10 years ago today, Ben Roethlisberger tackled Nick Harper to save a Super Bowl season

The Pittsburgh Steelers and Seattle Seahawks are both two wins away from forcing a rematch of Super Bowl XL. But that matchup might never have happened if not for a wild play that changed the course of NFL history.

That play took place exactly 10 years ago today.

So much went into it, so let’s summarize.

The game: 2005 divisional playoffs, sixth-seeded Pittsburgh Steelers at the 14-2 Indianapolis Colts

The situation: Pittsburgh leads 21-18 with 1:20 remaining in the fourth quarter.

The lead-up: Colts quarterback Peyton Manning has just been — of all things — sacked at his own 2-yard line on fourth down, turning the ball over to the Steelers, who merely need to punch it in to extend their lead to two scores.

The characters: Hefty young Steelers quarterback Ben Roethlisberger takes the field in front of legendary 33-year-old running back Jerome Bettis, who everyone knows plans on retiring after the season. On the other side of the goal line, a cornerback named Nick Harper is covering the right side of the end zone in case Roethlisberger surprises the football world by throwing instead of handing off to Bettis. Oh, and it should be noted that at that very moment, Harper’s wife is locked up in a county jail due to the fact she — apparently accidentally — stabbed poor Harper in the right knee with a filet knife 24 hours before this game. Meanwhile, watching from the sideline — just hoping for a miracle turnover in order to get a shot to tie the game — is Colts kicker Mike Vanderjagt, who for a large chunk of his career was the most accurate kicker in NFL history.

The play: Bettis runs to the right and has the ball knocked out of his hands by Colts linebacker Gary Brackett. It ricochets backward, bounces twice and is scooped up on the run by Harper, who takes off for what many expect to be a sure game-winning touchdown. He has one man to beat, but that man is Ben Roethlisberger. And somehow, someway — maybe because Harper isn’t as nimble after, you know, being stabbed — Big Ben makes an incredible shoestring tackle at the Indy 42-yard line.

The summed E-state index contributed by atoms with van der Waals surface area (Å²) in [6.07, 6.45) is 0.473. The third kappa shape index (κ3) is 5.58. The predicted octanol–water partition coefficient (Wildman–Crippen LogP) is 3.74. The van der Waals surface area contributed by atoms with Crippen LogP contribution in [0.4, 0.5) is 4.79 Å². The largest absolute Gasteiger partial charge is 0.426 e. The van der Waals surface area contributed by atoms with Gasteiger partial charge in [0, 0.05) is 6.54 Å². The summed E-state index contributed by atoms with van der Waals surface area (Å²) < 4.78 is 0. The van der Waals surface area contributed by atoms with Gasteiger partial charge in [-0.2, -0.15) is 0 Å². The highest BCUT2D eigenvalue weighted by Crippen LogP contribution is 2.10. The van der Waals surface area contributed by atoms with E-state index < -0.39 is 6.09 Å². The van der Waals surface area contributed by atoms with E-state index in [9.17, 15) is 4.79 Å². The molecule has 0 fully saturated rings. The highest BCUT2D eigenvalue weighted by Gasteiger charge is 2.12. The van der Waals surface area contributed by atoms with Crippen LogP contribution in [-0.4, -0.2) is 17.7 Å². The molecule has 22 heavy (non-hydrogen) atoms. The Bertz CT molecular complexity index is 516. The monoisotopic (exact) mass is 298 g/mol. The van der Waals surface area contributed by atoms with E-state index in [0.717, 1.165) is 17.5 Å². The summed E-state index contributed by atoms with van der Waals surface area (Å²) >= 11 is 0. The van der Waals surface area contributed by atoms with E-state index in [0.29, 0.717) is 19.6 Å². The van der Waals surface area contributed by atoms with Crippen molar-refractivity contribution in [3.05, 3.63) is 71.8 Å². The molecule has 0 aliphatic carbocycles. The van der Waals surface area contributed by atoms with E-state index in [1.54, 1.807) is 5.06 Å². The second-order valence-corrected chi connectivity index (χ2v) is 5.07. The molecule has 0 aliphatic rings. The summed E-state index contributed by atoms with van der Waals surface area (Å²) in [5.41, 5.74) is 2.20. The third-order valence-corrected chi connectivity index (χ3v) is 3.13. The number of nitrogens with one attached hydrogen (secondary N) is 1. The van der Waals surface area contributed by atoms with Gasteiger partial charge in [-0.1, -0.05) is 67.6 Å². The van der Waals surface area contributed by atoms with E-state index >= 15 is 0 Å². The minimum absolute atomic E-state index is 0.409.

What ensued: But the fumble is still a fumble, and Indianapolis has the ball at the 42-yard line with 1:01 to play and all three timeouts. All the Colts have to do is kick a field goal and they’ll head to overtime with all of the momentum at home. They immediately pick up 30 yards on two plays, call a timeout and then Manning throws two incomplete passes, bringing up a game-tying Vanderjagt field-goal attempt on fourth down with 21 seconds left. And he completely shanks the 45-yard kick, missing right by about 15 yards.

Scroll to 41:25:

Four days after the game, Vanderjagt embarrassed himself and burned any bridges he had left by going on the Late Show With David Letterman and re-kicking the 46-yarder outside Dave’s studio. He made it.

We’ll never forget the Roethlisberger tackle of Harper (or the possible reason for it) or the ridiculous miss from Vanderjagt, but we should keep in mind that had either not happened, we’d likely forever remember that choke-worthy fumble as Bettis’ last significant carry. And the Steelers would likely have only five Lombardi trophies instead of six.

Vanderjagt never attempted another kick in Indy, Harper was gone within a year, Bettis rode off into the sunset and Roethlisberger is well on track to one day join him in the Hall of Fame. One tackle from a quarterback cemented several legacies, just like that.

Brad Gagnon

About Brad Gagnon

Brad Gagnon has been passionate about both sports and mass media since he was in diapers -- a passion that won't die until he's in them again. Based in Toronto, he's worked as a national NFL blog editor at theScore.com, a producer and writer at theScore Television Network and a host, reporter and play-by-play voice at Rogers TV. His work has also appeared at CBSSports.com, Deadspin, FoxSports.com, The Guardian, The Hockey News and elsewhere at Comeback Media, but his day gig has him covering the NFL nationally for Bleacher Report.